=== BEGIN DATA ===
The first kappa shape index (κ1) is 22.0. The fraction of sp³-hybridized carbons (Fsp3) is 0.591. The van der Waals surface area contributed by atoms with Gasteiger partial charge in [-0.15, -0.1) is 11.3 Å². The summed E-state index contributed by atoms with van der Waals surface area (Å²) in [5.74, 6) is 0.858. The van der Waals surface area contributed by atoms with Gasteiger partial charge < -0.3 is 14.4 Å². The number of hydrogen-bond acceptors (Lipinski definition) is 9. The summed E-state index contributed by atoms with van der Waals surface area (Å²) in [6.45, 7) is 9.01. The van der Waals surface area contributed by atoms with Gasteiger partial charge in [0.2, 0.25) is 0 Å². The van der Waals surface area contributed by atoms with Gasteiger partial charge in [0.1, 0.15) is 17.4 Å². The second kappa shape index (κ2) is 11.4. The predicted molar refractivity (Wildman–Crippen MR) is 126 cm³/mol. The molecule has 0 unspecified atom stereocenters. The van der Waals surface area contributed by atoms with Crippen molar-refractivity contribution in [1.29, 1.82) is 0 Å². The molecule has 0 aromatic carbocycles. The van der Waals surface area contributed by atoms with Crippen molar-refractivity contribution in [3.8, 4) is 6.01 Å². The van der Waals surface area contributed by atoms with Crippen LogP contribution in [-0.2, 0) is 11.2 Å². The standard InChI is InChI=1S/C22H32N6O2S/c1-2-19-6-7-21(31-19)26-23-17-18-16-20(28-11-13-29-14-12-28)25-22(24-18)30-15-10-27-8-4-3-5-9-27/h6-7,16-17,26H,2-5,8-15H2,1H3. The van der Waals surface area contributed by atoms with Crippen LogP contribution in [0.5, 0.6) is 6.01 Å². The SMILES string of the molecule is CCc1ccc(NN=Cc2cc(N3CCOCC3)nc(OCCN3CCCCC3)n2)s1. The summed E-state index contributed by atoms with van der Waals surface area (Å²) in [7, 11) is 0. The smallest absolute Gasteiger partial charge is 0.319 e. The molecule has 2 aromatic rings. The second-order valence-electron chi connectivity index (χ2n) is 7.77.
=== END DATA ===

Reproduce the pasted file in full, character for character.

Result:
The first kappa shape index (κ1) is 22.0. The fraction of sp³-hybridized carbons (Fsp3) is 0.591. The van der Waals surface area contributed by atoms with Gasteiger partial charge in [-0.15, -0.1) is 11.3 Å². The summed E-state index contributed by atoms with van der Waals surface area (Å²) in [5.74, 6) is 0.858. The van der Waals surface area contributed by atoms with Gasteiger partial charge < -0.3 is 14.4 Å². The number of hydrogen-bond acceptors (Lipinski definition) is 9. The summed E-state index contributed by atoms with van der Waals surface area (Å²) in [6.45, 7) is 9.01. The van der Waals surface area contributed by atoms with Gasteiger partial charge in [0.2, 0.25) is 0 Å². The van der Waals surface area contributed by atoms with Gasteiger partial charge in [0.1, 0.15) is 17.4 Å². The second kappa shape index (κ2) is 11.4. The predicted molar refractivity (Wildman–Crippen MR) is 126 cm³/mol. The molecule has 0 unspecified atom stereocenters. The van der Waals surface area contributed by atoms with Crippen molar-refractivity contribution in [1.29, 1.82) is 0 Å². The molecule has 0 aromatic carbocycles. The van der Waals surface area contributed by atoms with Crippen molar-refractivity contribution in [3.8, 4) is 6.01 Å². The van der Waals surface area contributed by atoms with Crippen LogP contribution in [-0.2, 0) is 11.2 Å². The standard InChI is InChI=1S/C22H32N6O2S/c1-2-19-6-7-21(31-19)26-23-17-18-16-20(28-11-13-29-14-12-28)25-22(24-18)30-15-10-27-8-4-3-5-9-27/h6-7,16-17,26H,2-5,8-15H2,1H3. The van der Waals surface area contributed by atoms with Crippen LogP contribution in [0.5, 0.6) is 6.01 Å². The SMILES string of the molecule is CCc1ccc(NN=Cc2cc(N3CCOCC3)nc(OCCN3CCCCC3)n2)s1. The summed E-state index contributed by atoms with van der Waals surface area (Å²) in [7, 11) is 0. The smallest absolute Gasteiger partial charge is 0.319 e. The molecule has 2 aromatic rings. The second-order valence-electron chi connectivity index (χ2n) is 7.77.